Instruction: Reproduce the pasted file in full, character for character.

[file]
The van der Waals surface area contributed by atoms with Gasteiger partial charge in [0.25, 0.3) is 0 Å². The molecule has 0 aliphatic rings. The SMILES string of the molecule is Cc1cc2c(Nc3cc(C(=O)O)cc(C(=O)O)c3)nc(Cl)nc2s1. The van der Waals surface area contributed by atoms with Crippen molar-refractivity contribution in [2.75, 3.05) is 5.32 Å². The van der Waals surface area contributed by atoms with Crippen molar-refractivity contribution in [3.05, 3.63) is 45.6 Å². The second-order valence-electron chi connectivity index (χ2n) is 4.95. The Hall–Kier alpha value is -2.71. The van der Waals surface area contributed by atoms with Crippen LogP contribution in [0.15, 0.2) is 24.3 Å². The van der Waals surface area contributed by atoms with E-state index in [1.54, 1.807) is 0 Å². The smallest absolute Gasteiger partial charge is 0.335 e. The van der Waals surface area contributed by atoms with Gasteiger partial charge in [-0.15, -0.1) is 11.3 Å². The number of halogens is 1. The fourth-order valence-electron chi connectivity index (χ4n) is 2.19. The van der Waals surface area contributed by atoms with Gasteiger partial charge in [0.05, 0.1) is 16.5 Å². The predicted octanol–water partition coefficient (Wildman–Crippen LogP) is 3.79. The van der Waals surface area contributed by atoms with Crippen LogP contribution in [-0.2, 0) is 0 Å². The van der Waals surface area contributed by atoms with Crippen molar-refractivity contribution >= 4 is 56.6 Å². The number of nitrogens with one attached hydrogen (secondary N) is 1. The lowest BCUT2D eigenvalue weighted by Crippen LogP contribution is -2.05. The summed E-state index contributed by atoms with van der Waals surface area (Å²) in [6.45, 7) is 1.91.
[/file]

The van der Waals surface area contributed by atoms with Gasteiger partial charge in [0.25, 0.3) is 0 Å². The molecule has 0 aliphatic rings. The SMILES string of the molecule is Cc1cc2c(Nc3cc(C(=O)O)cc(C(=O)O)c3)nc(Cl)nc2s1. The van der Waals surface area contributed by atoms with Crippen molar-refractivity contribution in [2.75, 3.05) is 5.32 Å². The van der Waals surface area contributed by atoms with Crippen molar-refractivity contribution in [3.05, 3.63) is 45.6 Å². The second-order valence-electron chi connectivity index (χ2n) is 4.95. The Hall–Kier alpha value is -2.71. The van der Waals surface area contributed by atoms with Crippen LogP contribution in [0.15, 0.2) is 24.3 Å². The van der Waals surface area contributed by atoms with E-state index in [1.54, 1.807) is 0 Å². The smallest absolute Gasteiger partial charge is 0.335 e. The van der Waals surface area contributed by atoms with Gasteiger partial charge in [-0.15, -0.1) is 11.3 Å². The number of halogens is 1. The fourth-order valence-electron chi connectivity index (χ4n) is 2.19. The van der Waals surface area contributed by atoms with Gasteiger partial charge in [0.05, 0.1) is 16.5 Å². The predicted octanol–water partition coefficient (Wildman–Crippen LogP) is 3.79. The van der Waals surface area contributed by atoms with Crippen LogP contribution in [-0.2, 0) is 0 Å². The van der Waals surface area contributed by atoms with Crippen molar-refractivity contribution >= 4 is 56.6 Å². The number of nitrogens with one attached hydrogen (secondary N) is 1. The lowest BCUT2D eigenvalue weighted by Crippen LogP contribution is -2.05. The summed E-state index contributed by atoms with van der Waals surface area (Å²) in [6.45, 7) is 1.91.